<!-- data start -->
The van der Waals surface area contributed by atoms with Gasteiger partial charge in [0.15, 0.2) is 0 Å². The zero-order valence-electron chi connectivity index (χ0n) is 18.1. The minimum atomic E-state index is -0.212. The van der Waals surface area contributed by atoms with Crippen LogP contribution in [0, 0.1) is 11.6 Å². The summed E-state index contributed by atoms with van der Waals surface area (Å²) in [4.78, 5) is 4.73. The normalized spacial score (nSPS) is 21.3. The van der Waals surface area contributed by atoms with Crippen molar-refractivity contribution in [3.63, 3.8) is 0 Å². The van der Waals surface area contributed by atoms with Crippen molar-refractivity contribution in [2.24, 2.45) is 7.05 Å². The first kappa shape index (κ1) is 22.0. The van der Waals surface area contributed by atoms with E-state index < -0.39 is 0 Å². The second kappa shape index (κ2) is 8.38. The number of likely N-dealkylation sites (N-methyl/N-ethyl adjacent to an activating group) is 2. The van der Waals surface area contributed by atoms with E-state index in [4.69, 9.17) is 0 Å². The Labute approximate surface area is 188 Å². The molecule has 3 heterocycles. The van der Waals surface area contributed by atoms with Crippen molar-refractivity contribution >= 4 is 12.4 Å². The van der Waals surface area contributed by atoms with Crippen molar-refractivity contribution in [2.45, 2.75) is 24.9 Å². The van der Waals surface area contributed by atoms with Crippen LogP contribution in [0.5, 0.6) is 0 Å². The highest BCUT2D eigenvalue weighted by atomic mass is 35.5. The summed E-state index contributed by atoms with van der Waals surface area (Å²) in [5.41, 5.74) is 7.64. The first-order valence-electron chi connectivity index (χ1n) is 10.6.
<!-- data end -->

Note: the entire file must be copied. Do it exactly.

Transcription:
The van der Waals surface area contributed by atoms with Gasteiger partial charge in [0.15, 0.2) is 0 Å². The zero-order valence-electron chi connectivity index (χ0n) is 18.1. The minimum atomic E-state index is -0.212. The van der Waals surface area contributed by atoms with Crippen LogP contribution in [0, 0.1) is 11.6 Å². The summed E-state index contributed by atoms with van der Waals surface area (Å²) in [4.78, 5) is 4.73. The normalized spacial score (nSPS) is 21.3. The van der Waals surface area contributed by atoms with Crippen molar-refractivity contribution in [3.63, 3.8) is 0 Å². The van der Waals surface area contributed by atoms with Crippen molar-refractivity contribution in [2.24, 2.45) is 7.05 Å². The first kappa shape index (κ1) is 22.0. The van der Waals surface area contributed by atoms with E-state index < -0.39 is 0 Å². The second kappa shape index (κ2) is 8.38. The number of likely N-dealkylation sites (N-methyl/N-ethyl adjacent to an activating group) is 2. The van der Waals surface area contributed by atoms with E-state index in [4.69, 9.17) is 0 Å². The Labute approximate surface area is 188 Å². The molecule has 3 heterocycles. The van der Waals surface area contributed by atoms with Crippen molar-refractivity contribution >= 4 is 12.4 Å². The van der Waals surface area contributed by atoms with Crippen molar-refractivity contribution in [2.45, 2.75) is 24.9 Å². The van der Waals surface area contributed by atoms with Crippen LogP contribution in [0.5, 0.6) is 0 Å². The highest BCUT2D eigenvalue weighted by atomic mass is 35.5. The summed E-state index contributed by atoms with van der Waals surface area (Å²) in [5.41, 5.74) is 7.64. The first-order valence-electron chi connectivity index (χ1n) is 10.6.